Skip to main content

You are here

The Future of Ultra Low Emission Vehicle Technology presented at LCV 2019

side view of an electric vehicle cut in half to show engine

By Luke Redfern

With over 4,700 visitors, 250+ exhibitors and the launch of a new Connected Automated Mobility zone, the Energy Saving Trust Transport Team were blown away by the industry progress they witnessed at the Cenex organised Low Carbon Vehicle event, hosted by Millbrook Proving Ground, on 4 and 5 September 2019.

Here’s what we learned …

Ministerial Address

George Freeman MP opened the event. He is the current Minister of State for the Future of Transport, a new role that aims to provide leadership to the UKs transport system and bring it into the 21st Century. The Minister explained the three D’s that guide his remit:

  • Disconnection within the transport system;
  • Decarbonisation; a drive for cleaner, integrated transport to help reduce CO2 and improve air quality;
  • Digitalisation; using the shift to a digital network to enable smart transport in the UK.

The message from Central Government was positive, and the Minister re-affirmed the government’s commitment for the UK to meet its Road to Zero objectives and to continue to support the development of the supply chain.

Find out about electric vehicles in our guide, or read on for more about the innovations at the Low Carbon Vehicle event.

Experience Anxiety

The battery range of electric vehicles continues to increase with every new model launched, typically 220-300 miles, and the purchase price is slowly falling to become comparable with petrol or diesel equivalents. New luxury electric vehicles are also entering the market, including the Audi e-TRON, which featured at LCV and is involved in a pilot by Addison Lee who are using 5 e-TRONs for their premium chauffeur service. With ever increasing range capability, are we witnessing the death of range anxiety?

Audi e-Tron

During the Energy for Transport sessions, speakers introduced the concept of “experience anxiety” where EV drivers feel anxious about the reliability of chargepoints, specifically that the points will not be working or that they will be unable to access the management system during a long journey. To ensure consumer confidence in public networks we need to see progress in ensuring the chargepoint network is fully serviced, maintained and repaired.

A new way forward for power assessments

One of the key barriers to installing public infrastructure is the lack of knowledge of the power capacity of towns and cities. However, a new tool launching in March 2020 from EA Technology and UK Power Networks promises to transform the process. Local Authorities, chargepoint companies and businesses will be able to source information about power capacity from substations using an online mapping tool. Users will be able to plot a route to potential chargepoint locations, estimating the cost of the contestable and non-contestable installation costs in seconds – something that would previously have taken days.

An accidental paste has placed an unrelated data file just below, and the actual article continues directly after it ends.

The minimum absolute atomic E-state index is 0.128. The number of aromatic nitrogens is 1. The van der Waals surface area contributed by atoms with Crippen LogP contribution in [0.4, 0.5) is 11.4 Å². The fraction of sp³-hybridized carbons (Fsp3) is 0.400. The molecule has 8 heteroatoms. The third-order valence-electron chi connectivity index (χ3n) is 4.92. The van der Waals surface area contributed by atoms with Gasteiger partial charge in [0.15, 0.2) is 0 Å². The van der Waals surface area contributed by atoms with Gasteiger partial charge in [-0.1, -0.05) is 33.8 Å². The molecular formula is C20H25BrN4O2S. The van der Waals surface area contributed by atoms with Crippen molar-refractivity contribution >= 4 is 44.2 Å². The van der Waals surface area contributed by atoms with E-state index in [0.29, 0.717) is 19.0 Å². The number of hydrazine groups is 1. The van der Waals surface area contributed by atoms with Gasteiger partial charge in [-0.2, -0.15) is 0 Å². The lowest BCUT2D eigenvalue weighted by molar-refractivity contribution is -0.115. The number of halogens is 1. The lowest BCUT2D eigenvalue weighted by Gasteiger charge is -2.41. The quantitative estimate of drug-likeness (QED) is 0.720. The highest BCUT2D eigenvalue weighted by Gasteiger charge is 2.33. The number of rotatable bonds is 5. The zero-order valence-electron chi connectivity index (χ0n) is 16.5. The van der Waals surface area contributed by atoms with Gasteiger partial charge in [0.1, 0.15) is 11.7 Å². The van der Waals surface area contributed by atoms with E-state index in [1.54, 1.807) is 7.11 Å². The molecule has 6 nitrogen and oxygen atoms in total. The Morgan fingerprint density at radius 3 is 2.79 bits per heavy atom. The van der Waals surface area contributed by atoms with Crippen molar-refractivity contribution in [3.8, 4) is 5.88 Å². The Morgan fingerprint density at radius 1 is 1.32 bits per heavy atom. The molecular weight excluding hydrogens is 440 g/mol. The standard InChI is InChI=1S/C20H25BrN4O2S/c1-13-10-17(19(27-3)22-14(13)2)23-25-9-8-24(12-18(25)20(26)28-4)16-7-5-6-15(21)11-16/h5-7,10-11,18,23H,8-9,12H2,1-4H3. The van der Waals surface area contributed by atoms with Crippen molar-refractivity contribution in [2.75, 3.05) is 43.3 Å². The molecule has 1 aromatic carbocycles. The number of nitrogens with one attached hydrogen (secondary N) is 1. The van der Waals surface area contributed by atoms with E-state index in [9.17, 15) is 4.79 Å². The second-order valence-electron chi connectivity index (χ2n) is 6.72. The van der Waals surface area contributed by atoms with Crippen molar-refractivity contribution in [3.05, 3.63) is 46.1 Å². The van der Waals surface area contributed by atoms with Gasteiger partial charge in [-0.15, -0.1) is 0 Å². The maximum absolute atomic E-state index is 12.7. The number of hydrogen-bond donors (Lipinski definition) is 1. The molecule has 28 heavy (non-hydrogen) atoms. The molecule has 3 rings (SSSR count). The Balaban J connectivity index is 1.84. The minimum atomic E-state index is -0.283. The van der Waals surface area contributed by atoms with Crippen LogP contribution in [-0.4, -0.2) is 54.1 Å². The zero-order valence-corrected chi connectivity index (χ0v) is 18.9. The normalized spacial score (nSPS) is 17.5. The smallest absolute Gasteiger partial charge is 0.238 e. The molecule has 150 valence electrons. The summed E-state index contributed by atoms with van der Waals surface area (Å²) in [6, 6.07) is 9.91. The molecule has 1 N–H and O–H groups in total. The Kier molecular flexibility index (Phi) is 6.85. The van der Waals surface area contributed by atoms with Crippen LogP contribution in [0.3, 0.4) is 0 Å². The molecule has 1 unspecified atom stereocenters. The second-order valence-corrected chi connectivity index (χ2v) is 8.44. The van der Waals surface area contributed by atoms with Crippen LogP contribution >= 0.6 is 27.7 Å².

Connected and Automated Mobility (CAM)

LCV also saw the launch of the Connected and Automated Mobility Road, authored by Zenzic-UK Ltd. The roadmap addresses the developments needed to achieve connected and automated mobility (CAM) at scale by 2030. CAM refers to autonomous/connected vehicles, or self-driving cars, and the link to wider digital technologies and policy. Look out for a future Energy Saving Trust blog on this topic soon!

Hydrogen Taxis and new Refuelling Strategies

No low emission event is complete without a hydrogen presence and this year was no exception, with exhibits including the new Hyundai NEXO Fuel Cell Electric Vehicle (FCEV), plus a showcase of the new suite of hydrogen refuelling options from Fuel Cell Systems. One refuelling option was a “hydrogen jerry can” which would allow recovery companies a means of temporarily refuelling a hydrogen vehicle. There’s a lot of activity addressing the relatively low number of hydrogen refuelling points across the UK, so watch this space for this disruptive technology to feature more heavily in the UK transport system.

Smart Charging

Roadsign with 'electric roadwork vehicles ahead'

One of the smart charging trials presented by Transport Research Laboratory Ltd investigated consumer behaviour around smart charging. They found that financial reward was the most effective mechanism of motivating EV owners to avoid charging at peak energy demand times (5pm-7pm) thus reducing strain on the grid. The analysis suggests that a minimum reward of £10 per month would entice customers to sign up to smart charging.

Chargepoint Innovation

Vehicle-to-grid (V2G) featured heavily at the event, as did inductive (or “wireless”) charging systems, currently being trialled as a method of recharging battery electric taxis in Nottingham. In the V2G session we learnt that in Virginia, USA, they have reduced the cost of school buses by 40% by switching their school bus fleet to electric using V2G with the support of the local utility company.  To learn more about V2G, visit our Powerloop project.

It was a packed event, so to summarise:

  • Central Government are committed to the low carbon transport agenda, and to supporting the development of the supply chain in the UK
  • We shouldn’t dismiss hydrogen. Increasing numbers of studies and trials are showing its viability as a mass fuel source
  • Smart transport is on its way - the new CAM Roadmap proves that autonomous, or driverless, vehicles are coming to UK roads
  • Smart charging is the way forward. Proven in research programmes, the next phase of work is to explore how best to help consumers fully utilise smart charging to reduce demand on the grid.

Cenex’ LCV event is free to attend and is held every September. For more information visit: 

More on this…